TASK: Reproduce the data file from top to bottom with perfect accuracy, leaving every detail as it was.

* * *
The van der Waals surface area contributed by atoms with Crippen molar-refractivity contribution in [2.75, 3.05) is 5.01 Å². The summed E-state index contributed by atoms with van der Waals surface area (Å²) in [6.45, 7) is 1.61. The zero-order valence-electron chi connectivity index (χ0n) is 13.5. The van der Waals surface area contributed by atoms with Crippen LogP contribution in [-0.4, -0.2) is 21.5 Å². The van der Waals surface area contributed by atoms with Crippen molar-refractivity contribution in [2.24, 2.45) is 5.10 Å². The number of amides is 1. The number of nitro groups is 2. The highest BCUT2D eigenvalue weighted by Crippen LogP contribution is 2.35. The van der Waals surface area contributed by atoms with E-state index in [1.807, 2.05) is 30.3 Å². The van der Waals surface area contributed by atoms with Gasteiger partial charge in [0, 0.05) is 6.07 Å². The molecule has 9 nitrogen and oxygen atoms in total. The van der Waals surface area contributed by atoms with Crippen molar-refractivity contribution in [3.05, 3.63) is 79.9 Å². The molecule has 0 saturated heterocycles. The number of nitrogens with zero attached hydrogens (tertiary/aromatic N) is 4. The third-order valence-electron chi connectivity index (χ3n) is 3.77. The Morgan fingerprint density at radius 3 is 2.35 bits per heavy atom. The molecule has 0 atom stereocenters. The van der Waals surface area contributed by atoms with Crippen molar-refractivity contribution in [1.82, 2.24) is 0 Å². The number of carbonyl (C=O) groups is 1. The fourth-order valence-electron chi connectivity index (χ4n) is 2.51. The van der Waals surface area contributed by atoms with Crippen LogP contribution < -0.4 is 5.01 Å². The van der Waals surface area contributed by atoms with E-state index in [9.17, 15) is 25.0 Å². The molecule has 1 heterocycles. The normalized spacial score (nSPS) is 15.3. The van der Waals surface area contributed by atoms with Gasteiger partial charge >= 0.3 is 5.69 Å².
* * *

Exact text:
The van der Waals surface area contributed by atoms with Crippen molar-refractivity contribution in [2.75, 3.05) is 5.01 Å². The summed E-state index contributed by atoms with van der Waals surface area (Å²) in [6.45, 7) is 1.61. The zero-order valence-electron chi connectivity index (χ0n) is 13.5. The van der Waals surface area contributed by atoms with Crippen LogP contribution in [-0.4, -0.2) is 21.5 Å². The van der Waals surface area contributed by atoms with Crippen molar-refractivity contribution in [2.24, 2.45) is 5.10 Å². The number of amides is 1. The number of nitro groups is 2. The highest BCUT2D eigenvalue weighted by Crippen LogP contribution is 2.35. The van der Waals surface area contributed by atoms with E-state index in [1.807, 2.05) is 30.3 Å². The van der Waals surface area contributed by atoms with Gasteiger partial charge in [0, 0.05) is 6.07 Å². The molecule has 9 nitrogen and oxygen atoms in total. The van der Waals surface area contributed by atoms with Crippen molar-refractivity contribution in [3.05, 3.63) is 79.9 Å². The molecule has 0 saturated heterocycles. The number of nitrogens with zero attached hydrogens (tertiary/aromatic N) is 4. The third-order valence-electron chi connectivity index (χ3n) is 3.77. The Morgan fingerprint density at radius 3 is 2.35 bits per heavy atom. The molecule has 0 atom stereocenters. The van der Waals surface area contributed by atoms with Crippen molar-refractivity contribution in [1.82, 2.24) is 0 Å². The number of carbonyl (C=O) groups is 1. The fourth-order valence-electron chi connectivity index (χ4n) is 2.51. The van der Waals surface area contributed by atoms with Crippen LogP contribution < -0.4 is 5.01 Å². The van der Waals surface area contributed by atoms with E-state index in [9.17, 15) is 25.0 Å². The molecule has 1 heterocycles. The normalized spacial score (nSPS) is 15.3. The van der Waals surface area contributed by atoms with Gasteiger partial charge >= 0.3 is 5.69 Å².